Menu Close

Inspection, search and seizure under GST

Provisions relating to Inspection search and seizure under GST, Power of Officers conducting such Inspection search and seizure and Safeguarding provisions in interest of assessee.

👉The term ‘search’, in simple language, denotes an action of a government machinery to go, look through or examine carefully a place, area, person, object etc. in order to find something concealed or for the purpose of discovering evidence of a crime. The search of a person or vehicle or premises etc. can only be done under proper and valid authority of law.

👉Inspection is a softer provision than search to enable officers to access any place of business of a taxable person and also any place of business of a person engaged in transporting goods or who is an owner or an operator of a warehouse or godown.

👉In Law Lexicon Dictionary, ‘seizure’, is defined as the act of taking possession of property by an officer under legal process. It generally implies taking possession forcibly contrary to the wishes of the owner of the property or who has the possession and who was unwilling to part with the possession.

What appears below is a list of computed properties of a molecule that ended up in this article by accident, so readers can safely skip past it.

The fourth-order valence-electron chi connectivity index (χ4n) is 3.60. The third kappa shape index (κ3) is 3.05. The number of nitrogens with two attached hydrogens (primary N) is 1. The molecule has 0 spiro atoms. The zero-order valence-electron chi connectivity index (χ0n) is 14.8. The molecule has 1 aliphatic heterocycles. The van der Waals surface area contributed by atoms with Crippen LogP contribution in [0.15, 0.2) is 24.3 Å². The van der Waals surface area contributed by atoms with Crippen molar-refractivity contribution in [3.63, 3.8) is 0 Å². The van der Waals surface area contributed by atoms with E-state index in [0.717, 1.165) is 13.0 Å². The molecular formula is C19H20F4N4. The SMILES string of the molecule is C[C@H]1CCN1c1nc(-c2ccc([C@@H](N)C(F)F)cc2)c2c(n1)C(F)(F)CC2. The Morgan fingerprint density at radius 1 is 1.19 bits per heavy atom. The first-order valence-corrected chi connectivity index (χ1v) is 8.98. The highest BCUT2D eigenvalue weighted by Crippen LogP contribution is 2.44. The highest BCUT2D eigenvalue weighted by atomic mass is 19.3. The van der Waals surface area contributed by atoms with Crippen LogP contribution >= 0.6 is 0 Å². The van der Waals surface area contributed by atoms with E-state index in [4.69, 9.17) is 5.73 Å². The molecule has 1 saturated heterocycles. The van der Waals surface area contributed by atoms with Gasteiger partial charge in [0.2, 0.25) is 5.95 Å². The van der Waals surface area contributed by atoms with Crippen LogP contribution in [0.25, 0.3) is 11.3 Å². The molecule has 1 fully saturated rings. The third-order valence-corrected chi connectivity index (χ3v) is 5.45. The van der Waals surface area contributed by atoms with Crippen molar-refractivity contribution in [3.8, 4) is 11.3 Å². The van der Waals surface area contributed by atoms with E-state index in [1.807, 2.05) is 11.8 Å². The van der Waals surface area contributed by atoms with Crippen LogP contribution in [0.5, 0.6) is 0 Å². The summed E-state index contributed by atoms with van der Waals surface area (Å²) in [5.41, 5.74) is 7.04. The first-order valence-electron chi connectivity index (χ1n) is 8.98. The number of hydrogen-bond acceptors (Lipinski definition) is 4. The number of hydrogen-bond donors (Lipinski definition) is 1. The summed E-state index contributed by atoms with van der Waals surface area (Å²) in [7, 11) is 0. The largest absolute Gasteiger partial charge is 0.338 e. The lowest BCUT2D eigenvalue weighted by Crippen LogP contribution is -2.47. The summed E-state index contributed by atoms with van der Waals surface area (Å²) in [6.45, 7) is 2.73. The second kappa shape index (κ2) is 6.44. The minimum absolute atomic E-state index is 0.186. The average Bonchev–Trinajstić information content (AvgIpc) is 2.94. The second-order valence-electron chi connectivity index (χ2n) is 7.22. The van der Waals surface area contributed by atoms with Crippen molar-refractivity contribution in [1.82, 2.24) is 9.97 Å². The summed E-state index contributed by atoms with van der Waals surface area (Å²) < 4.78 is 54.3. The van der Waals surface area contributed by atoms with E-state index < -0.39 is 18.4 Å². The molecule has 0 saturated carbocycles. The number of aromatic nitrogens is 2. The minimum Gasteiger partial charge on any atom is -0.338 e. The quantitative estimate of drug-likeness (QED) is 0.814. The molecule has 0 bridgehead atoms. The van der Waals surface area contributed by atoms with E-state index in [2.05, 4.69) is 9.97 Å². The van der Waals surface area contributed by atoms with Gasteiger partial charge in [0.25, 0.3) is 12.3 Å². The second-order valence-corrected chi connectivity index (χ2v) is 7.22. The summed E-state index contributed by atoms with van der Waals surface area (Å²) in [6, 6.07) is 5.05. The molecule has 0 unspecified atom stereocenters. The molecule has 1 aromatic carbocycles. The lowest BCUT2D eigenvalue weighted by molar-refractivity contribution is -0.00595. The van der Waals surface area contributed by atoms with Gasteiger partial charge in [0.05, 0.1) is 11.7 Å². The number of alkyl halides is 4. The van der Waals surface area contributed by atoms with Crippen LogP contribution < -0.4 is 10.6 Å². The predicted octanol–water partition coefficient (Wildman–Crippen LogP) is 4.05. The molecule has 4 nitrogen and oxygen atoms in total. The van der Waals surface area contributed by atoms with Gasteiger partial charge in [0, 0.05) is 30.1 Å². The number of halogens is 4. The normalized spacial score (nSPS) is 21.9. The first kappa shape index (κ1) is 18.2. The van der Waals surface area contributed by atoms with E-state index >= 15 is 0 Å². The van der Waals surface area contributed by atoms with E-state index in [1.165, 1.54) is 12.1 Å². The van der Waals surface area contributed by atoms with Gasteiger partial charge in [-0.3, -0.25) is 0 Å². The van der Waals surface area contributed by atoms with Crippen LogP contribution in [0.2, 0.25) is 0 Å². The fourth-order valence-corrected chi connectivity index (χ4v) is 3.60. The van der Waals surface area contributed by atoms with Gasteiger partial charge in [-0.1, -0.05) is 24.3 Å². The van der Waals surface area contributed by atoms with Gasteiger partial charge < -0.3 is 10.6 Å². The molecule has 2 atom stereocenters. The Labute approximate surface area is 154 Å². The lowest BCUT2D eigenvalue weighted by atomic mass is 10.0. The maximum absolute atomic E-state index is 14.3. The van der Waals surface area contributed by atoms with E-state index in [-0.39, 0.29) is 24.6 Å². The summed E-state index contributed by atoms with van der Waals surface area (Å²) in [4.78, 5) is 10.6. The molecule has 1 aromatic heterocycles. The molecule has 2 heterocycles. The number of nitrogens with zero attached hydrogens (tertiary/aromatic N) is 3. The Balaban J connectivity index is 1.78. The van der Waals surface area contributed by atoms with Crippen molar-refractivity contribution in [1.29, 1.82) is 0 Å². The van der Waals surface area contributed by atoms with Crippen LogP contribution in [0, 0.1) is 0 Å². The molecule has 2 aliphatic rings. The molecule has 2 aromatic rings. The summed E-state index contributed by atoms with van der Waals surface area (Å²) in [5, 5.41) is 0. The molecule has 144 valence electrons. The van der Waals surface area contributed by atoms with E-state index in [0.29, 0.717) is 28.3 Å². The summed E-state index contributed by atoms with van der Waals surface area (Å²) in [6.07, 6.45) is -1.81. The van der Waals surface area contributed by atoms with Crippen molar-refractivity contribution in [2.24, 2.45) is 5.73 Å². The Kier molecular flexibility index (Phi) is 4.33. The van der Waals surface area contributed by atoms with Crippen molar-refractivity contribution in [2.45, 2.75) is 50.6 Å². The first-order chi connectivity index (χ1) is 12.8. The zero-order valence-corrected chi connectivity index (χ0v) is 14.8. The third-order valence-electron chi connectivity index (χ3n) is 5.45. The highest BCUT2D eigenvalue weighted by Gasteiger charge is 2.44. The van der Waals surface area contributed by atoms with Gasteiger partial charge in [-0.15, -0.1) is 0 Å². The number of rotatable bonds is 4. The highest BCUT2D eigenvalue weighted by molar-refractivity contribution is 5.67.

👉As per Section 67(1), Inspection can be carried out by any officer of Central tax only upon a written authorization in Form GST INS-01 given by a proper officer not below the rank of Joint Commissioner. Such proper officer can give such authorization only if he has reasons to believe that has –

(a) Taxable person has suppressed any transaction of supply;

(b) Taxable person has suppressed stock of goods in hand;

(c) Taxable person has claimed excess input tax credit;

(d) Taxable person has contravened any provisions of this Act or rules made thereunder to evade tax;

(e) Transporter or an owner or operator of a warehouse or godown or any other place, has kept goods which have escaped payment of tax or has kept his accounts or goods in a manner that is likely to cause evasion of tax.